6. I’ve still got mixed feelings about this case. I used to be of the school of thought that polygamy was a bad idea for several reasons, but that it should be allowed on free exercise grounds and as a contractual matter as marriage is essentially a contract as a form of promise that comes with both benefits and obligations. However, Elaine (with the assistance of either Blouise or Smom, maybe both) made a pretty good case for their being some fairly hefty sociological problems the practice creates that changed my mind about it. While I wish success in the courtroom for the home team, I’m thinking all wins are not created equal.

  7. State has no compelling reason to make criminal the “committed” relationship of ‘Three’ while at the same time holding as honourable the identical “Committed” relationship of ‘two’.

  8. Should the clients be there? Or not be there? A nice guy seated there with five nice homely mormon women who are not sisters might all present well. Then it is not an abstraction. While you are at it court watchers, see if the judges have their eyes on any of the court clerks. Often there is some hanky panky going on in federal courthouses. Let em know that you approve. If the judge’s spouse is there in the audience you know that the ship is sunk– there is not going to be a right of privacy considered. The spouse is probably eyeing the judge eyeing the cute clerk and will get bi polar about the sister wives thing when they get home and he starts writing the opinion. The women judges will have a different point of view and will view the women wives, whether sisters or not, as chumps. Now, if they were hookers they would not be viewed as chumps. The male part of the equation, all things being equal, might be seen then as a chump for paying for something that should be free. Then, if you argue the free sex thing too long you might aggravate the hookers and that argument will get back to the judge if the judge is doing any hookers. So, it is a complicated case.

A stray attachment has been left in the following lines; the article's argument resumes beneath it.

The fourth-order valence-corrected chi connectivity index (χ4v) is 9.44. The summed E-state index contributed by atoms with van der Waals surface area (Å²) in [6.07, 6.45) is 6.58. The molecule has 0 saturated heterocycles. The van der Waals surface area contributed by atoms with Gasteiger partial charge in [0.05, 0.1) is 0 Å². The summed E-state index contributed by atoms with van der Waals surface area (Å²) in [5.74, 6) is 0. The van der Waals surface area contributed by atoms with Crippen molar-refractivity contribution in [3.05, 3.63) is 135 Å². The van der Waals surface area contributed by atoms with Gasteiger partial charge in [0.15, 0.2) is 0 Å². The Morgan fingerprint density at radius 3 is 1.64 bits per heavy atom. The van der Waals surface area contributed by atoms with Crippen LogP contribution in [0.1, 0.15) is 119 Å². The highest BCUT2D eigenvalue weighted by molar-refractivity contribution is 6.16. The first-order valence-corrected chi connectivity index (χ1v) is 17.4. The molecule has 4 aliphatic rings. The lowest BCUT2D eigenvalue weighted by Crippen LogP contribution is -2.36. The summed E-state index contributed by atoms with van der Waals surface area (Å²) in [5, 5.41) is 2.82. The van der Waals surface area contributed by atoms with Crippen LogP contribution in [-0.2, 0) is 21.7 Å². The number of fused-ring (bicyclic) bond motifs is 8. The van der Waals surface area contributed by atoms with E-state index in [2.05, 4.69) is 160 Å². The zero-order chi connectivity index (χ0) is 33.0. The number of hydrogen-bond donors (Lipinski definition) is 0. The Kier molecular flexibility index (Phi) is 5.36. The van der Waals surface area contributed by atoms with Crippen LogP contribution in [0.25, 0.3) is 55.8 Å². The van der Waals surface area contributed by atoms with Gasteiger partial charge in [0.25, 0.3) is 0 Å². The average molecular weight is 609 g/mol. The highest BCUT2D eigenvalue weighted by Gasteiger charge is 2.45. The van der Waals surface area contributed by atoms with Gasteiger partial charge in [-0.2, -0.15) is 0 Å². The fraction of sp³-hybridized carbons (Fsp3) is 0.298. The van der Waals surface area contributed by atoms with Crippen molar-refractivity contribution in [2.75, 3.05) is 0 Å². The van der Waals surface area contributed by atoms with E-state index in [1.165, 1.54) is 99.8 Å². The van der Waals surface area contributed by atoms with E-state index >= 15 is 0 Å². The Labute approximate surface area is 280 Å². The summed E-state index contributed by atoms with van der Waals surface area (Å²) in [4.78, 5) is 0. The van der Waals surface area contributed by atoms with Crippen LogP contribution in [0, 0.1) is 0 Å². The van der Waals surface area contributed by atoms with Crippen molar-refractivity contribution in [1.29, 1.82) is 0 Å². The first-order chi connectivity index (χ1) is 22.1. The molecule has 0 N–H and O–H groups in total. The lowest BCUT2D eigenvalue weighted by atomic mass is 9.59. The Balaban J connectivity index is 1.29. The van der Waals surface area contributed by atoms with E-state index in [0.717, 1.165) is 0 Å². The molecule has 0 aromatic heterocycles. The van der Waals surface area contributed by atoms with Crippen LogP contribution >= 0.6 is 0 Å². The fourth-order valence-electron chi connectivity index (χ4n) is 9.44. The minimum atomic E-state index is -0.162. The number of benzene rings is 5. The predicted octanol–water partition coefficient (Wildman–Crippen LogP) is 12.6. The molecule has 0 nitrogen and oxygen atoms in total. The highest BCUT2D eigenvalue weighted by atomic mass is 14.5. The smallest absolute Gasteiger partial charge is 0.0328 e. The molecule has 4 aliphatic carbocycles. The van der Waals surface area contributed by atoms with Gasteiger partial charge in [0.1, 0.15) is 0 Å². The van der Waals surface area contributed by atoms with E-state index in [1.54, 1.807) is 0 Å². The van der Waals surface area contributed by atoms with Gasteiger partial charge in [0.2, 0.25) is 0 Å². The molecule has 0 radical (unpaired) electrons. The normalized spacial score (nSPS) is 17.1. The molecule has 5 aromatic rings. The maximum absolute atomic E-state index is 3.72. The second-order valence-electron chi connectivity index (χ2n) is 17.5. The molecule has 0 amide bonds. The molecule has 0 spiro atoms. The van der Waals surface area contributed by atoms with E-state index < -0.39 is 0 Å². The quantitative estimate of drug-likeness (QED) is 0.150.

I would argue that it is none of the business of the state of Utah to inquire what happens behind closed doors of a private home. It is not a cathouse. None dare call it a doghouse. Or treason.

  9. That spulling error above: its Ninth Amendment. These guys should be Taking The Ninth. Not the Fifth. Even if the number of wives is five.